“Baumgarten said that Damle’s ‘blanket assertion that input for generative AI ‘is fair use’ may well be simply wrong.’”
In response to last week’s hearing of the House of Representatives’ Subcommittee on Courts, Intellectual Property and the Internet about the impact of artificial intelligence (AI) on copyright law, former Copyright Office General Counsel, Jon Baumgarten, submitted a letter this week to the Subcommittee expressing his concerns with the testimony of one of the witnesses, Sy Damle of Latham & Watkins, who also formerly served as U.S. Copyright Office General Counsel. The letter was published in full on the Copyright Alliance website.
Baumgarten was particularly distressed by Damle’s contention during the hearing that “outside of some unspecified cases of machine memorization or close reproduction that might occasionally ‘go too far,’ the input side of ingestion and processing by generative AI is almost categorically privileged as ‘fair use’.”
Damle testified that existing copyright laws are sufficient to set the bounds for generative AI (GAI), as the law has done for new technologies before this, including the VCR, Napster and software APIs. He argued at one point that the GAI learning process is similar to the human learning process, and what matters is the output in terms of applying copyright law. “The copyrighted works are being used not to create a collage, but to learn statistical facts about the works themselves,” Damle said. “It’s a very similar process to the way humans learn.”
Baumgarten said that he “could not disagree more” with Damle’s characterization of the process and that his “blanket assertion that input for generative AI ‘is fair use’ may well be simply wrong.” Baumgarten compared Damle’s statements with the perspective of some stakeholders during the 1960s, when the photocopier gained popularity for use in businesses and education. While many dismissed the concerns of authors and scientific textbook publishers as “clearly fair use”, case law later proved them wrong, Baumgarten wrote.
He argued that a collective licensing regime for copyrighted works used in AI training could work, and pointed to the advantages of such a regime for both copyright owners and users. Both Damle and another witness at the Subcommittee hearing essentially dismissed collective licensing as unworkable in the context of AI training due to the scale of works involved.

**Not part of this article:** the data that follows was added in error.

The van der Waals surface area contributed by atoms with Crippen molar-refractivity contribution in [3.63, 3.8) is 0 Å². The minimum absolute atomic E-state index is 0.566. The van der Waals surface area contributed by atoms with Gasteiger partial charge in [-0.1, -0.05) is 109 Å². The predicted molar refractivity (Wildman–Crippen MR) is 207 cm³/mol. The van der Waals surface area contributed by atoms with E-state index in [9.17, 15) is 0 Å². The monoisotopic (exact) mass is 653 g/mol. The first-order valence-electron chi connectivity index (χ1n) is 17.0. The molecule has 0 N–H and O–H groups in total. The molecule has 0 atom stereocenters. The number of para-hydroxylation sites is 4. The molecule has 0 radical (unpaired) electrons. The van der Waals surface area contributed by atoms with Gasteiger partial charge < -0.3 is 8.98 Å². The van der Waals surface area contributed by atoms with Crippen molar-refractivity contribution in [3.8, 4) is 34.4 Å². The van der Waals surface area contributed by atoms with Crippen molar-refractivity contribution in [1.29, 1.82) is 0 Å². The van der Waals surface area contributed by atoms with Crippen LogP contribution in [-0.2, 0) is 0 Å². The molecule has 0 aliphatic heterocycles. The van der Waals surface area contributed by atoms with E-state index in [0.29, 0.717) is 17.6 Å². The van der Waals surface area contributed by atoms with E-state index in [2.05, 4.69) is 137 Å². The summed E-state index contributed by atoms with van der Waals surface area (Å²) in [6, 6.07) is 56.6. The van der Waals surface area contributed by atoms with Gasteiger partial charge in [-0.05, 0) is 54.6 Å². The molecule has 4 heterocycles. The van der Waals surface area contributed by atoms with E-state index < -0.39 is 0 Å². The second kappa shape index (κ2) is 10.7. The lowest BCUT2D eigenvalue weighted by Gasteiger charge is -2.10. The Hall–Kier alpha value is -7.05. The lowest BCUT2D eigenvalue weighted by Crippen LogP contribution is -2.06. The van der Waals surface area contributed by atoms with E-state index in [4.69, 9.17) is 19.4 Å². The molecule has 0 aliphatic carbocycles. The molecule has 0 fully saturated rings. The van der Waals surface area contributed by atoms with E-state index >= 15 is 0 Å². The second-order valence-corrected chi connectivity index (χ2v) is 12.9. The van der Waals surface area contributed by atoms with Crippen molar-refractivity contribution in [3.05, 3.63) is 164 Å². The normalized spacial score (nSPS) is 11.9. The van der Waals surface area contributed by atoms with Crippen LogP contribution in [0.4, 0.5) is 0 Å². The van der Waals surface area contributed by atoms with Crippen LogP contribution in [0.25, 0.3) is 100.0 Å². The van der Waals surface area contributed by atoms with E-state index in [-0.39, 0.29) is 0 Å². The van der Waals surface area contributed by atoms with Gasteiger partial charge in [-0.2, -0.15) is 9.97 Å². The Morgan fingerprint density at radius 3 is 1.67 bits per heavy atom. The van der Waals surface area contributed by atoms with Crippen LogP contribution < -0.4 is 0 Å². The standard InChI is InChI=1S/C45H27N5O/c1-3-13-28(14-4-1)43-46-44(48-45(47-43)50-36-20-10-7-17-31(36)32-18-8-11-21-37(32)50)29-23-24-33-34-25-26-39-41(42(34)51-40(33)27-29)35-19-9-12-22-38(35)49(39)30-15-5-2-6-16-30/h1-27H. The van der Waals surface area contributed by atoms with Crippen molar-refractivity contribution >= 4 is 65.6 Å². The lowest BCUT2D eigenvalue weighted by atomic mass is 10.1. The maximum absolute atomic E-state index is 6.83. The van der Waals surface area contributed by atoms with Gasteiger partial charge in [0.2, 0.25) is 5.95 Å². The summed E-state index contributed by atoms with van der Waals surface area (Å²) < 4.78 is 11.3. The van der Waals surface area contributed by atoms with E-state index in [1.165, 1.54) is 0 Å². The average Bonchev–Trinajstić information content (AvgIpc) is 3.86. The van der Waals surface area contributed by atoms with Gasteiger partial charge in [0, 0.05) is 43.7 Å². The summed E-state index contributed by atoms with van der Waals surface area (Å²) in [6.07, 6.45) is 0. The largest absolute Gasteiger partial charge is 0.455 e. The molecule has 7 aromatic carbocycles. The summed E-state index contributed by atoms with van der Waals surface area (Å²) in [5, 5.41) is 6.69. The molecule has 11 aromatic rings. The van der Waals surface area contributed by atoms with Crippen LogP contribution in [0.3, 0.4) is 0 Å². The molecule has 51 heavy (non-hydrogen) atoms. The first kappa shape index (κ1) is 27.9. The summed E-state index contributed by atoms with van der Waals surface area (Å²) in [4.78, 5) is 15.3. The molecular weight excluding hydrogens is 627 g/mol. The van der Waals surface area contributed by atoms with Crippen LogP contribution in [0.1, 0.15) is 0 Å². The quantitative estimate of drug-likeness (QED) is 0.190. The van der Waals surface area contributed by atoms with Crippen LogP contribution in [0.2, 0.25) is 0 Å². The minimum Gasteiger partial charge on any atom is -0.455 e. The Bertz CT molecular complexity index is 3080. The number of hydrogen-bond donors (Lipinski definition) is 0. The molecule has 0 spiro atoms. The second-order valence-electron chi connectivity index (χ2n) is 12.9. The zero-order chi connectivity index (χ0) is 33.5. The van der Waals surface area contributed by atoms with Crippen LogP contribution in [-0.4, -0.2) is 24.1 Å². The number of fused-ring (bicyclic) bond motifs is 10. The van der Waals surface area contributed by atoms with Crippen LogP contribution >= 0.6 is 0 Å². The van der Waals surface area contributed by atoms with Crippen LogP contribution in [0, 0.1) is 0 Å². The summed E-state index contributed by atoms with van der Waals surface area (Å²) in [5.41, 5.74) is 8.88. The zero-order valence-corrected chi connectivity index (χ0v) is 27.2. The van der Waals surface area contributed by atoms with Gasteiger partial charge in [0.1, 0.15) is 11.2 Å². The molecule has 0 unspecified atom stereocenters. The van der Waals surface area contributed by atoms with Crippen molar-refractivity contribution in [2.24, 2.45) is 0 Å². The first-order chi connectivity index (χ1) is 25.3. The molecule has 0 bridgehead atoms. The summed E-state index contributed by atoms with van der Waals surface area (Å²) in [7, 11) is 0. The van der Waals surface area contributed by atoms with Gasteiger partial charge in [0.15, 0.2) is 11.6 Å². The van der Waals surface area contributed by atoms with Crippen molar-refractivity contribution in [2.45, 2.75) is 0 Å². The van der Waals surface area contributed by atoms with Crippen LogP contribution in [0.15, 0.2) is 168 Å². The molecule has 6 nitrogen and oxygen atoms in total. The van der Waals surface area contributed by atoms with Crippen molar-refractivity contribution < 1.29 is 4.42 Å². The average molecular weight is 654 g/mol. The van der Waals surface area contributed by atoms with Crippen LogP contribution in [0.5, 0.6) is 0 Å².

The House IP Subcommittee will be holding a series of hearings on the topic of AI and intellectual property. The other witnesses last week included three artists who all expressed similar concerns about the potentially dire effects of generative AI (GAI) applications on their respective industries and careers.
The Copyright Alliance also issued a statement following the hearing in which its CEO, Keith Kupferschmid, said that “[l]icensing models for AI ingestion already exist for many types of copyrighted works, including literary works and works of visual art, which AI developers recognize as valuable training material for large language models (LLMs) and image generators. While some AI companies are transparent that they only use licensed material to train their systems, others have used works scraped from the internet without authorization and have ignored available licenses.”
However, the statement acknowledged that some of the leading AI companies have recently indicated they are taking copyright into consideration. Representative Deborah Ross (D-NC) said during last week’s hearing that Sam Altman, the CEO of OpenAI, indicated to Congress that new versions of OpenAI are contemplating ways to compensate copyright owners for content and style. “When we’re working on new models, if an AI system is using your content or style, you get paid for that,” Altman said, according to Ross.
“Time will tell whether these companies are true to their word,” the Copyright Alliance statement added.
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